That is likely to change with several planned high-profile developments (see map, previous page). MCD is converting Brindley House – an empty 140,000 sq ft (13,000 sq m) 1970s office block on Newhall Street – into a £37m scheme with 182 flats.
Across the road, a joint development between RO Developments and St Bernards Property has started developing a £63m mixed-use scheme called Newhall Square on the former site of Birmingham’s science museum. Due for a phased completion between 2008 and 2010, it will comprise 30,000 sq ft (2,790 sq m) of offices, galleries and work studios; 30,000 sq ft (2,790 sq m) of retail, cafes and bars; a 100-bedroom hotel; as well as 234 flats surrounding a new public square.
The Jewellery Quarter already has a soul but it doesn’t have the profile
Steven Byrne, MCD
Chris Bond, chief executive of RO St Bernards, says the Jewellery Quarter is a perfect location for mixed-use development.
‘It has a good residential environment – close to the city centre with frontages on to the canals – that is already proven. Plus it’s attractive to the “brass plate set” such as quantity surveyors, lawyers, engineers and architects, so it has a good balance.’
Chord’s current largest scheme is St Paul’s Place. Due for completion next summer, the £35m scheme will have 26,500 sq ft (2,460 sq m) of office space for sale at £250/sq ft (£2,691/sq m) and 176 flats behind the red brick facade of the former factory of buckle maker Thomas Walker.
But in the past year, larger developers have paid greater attention to the quarter. The main interest has surrounded the Ludgate Hill site – a 2 acre (0.8 ha) surface car park that fronts on to Great Charles Street ring road. Amec was appointed to regenerate the site and incorporate a new coach station back in 1998, but earlier this year the council remarketed the site, receiving bids of between £6m and £24m.
HBG fended off bids from the likes of Castlemore, Sandpiper Estates, Abstract Land and Chase Midland. However in August, HBG’s Dutch parent Royal BAM Group forced a U-turn on the decision.
Abstract Land, Dandara, Sandpiper Estates and Stoford Developments have resubmitted bids for the site. A decision is expected next month.
The site is intended to be a new gateway to the Jewellery Quarter from the city centre. The only access is by a road crossing at Newhall Street and a decrepit footbridge that links Church Street to the Ludgate Hill site. Any new development will have to include a new connection, which would link it to the Snow Hill development and open it to the city core.
‘Connectivity is key,’ says Abstract Land director James Howarth. ‘The bid with the best connectivity to the city core is most likely to win because you’ve got to draw people over the ring road and bring people to the new restaurants and bars.’
His proposed scheme features a public square to give people ‘a sense of arrival’ when they cross to the Jewellery Quarter from the city centre.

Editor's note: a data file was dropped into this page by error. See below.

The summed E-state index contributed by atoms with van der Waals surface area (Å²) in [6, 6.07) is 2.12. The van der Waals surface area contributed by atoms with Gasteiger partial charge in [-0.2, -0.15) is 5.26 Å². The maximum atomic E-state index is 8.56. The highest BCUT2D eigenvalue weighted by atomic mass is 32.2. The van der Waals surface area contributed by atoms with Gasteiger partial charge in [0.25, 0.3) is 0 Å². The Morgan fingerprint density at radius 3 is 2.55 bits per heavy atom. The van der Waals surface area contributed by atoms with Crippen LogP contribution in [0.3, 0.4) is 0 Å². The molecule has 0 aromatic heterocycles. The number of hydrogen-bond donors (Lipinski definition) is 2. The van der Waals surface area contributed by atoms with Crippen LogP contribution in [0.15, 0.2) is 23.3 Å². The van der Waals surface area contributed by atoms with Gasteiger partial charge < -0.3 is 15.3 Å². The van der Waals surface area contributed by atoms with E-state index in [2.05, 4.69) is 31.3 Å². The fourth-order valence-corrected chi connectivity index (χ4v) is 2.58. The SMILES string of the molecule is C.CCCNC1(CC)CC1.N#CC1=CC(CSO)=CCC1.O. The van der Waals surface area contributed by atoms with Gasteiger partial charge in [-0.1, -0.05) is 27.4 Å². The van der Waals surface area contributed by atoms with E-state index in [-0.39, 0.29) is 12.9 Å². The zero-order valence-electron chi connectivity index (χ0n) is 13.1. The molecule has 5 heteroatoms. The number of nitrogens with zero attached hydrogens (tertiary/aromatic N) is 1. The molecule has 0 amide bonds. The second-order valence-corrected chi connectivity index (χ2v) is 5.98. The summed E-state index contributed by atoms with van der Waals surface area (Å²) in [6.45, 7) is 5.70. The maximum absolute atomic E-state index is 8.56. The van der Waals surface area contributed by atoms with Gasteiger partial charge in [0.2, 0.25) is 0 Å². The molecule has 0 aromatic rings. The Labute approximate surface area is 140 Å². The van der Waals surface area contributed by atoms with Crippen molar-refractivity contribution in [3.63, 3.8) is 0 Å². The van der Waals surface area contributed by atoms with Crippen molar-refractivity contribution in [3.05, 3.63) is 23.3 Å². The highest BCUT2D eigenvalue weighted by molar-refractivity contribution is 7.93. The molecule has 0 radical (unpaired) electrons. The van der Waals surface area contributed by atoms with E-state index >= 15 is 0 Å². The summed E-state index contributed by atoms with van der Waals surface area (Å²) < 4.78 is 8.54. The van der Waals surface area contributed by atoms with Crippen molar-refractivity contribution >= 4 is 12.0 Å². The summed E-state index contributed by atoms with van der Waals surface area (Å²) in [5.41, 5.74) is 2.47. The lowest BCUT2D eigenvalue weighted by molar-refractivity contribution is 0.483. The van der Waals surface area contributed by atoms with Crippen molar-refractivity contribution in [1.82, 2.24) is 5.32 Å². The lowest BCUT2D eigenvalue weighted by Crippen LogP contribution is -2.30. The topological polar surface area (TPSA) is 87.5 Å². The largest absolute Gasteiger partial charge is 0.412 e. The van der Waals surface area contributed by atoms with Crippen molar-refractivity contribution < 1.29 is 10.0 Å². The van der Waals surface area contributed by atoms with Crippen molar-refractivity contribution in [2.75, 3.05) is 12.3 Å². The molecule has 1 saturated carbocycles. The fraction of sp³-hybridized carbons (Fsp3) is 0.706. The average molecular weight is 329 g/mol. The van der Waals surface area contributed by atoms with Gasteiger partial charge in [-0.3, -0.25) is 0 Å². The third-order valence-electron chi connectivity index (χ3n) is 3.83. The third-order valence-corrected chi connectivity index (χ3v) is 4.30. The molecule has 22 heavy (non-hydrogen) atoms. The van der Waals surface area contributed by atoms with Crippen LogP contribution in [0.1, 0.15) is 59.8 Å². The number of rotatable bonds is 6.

But development in the quarter is not straightforward. Developers must adhere to the quarter’s design guide to ensure new buildings fit with the local character, while a conservation and management plan forbids residential development in a designated employment area.
Local engineering company AE Harris & Co, located on Northwood Street, encountered this problem. It wants to downsize and relocate outside the quarter and finance the move by redeveloping its site. It submitted an outline application for a 215,000 sq ft (20,000 sq m) mixed-use scheme with 105,000 sq ft (9,625 sq m) of offices, 18,500 sq ft (1,725 sq m) of retail and 95,540 sq ft (8,875 sq m) residential, but the plans were rejected last month because of the residential content.
The quarter is not all about offices and residential. Retail is growing in importance to support the area’s growing residential and business community. MCD is due to complete the refurbishment and recladding of the Chamberlain Building in January. Tesco Express, Subway and William Hill have signed up for the ground-floor retail space.
‘Now Tesco is moving here, we are in a position to attract the attention of larger retail investors,’ says Philip Jackson, director at niche agent Maguire Jackson. ‘Ten years ago it was too specialised for many non-jewellery retailers.’
Clive Dutton, director of planning and regeneration at Birmingham City Council, says the council wants to see the quarter become the city’s creative village by 2010. ‘We want to create the right conditions to grow it into a honeypot for creative businesses,’ he says.
‘It means safeguarding the jewellery-related activities, but also encouraging more creative industries to locate to the area.’
The Jewellery Quarter remains a rough diamond, but with the proposed development and the rising interest in the area, it has the potential to become the Tiffany of regeneration zones. While seeking further redevelopment and connectivity improvements, planners and developers must be careful not to destroy its unique selling points – its character, charm and community spirit – and risk turning it into another Ratner-esque district.
This article can be read at properyweek.com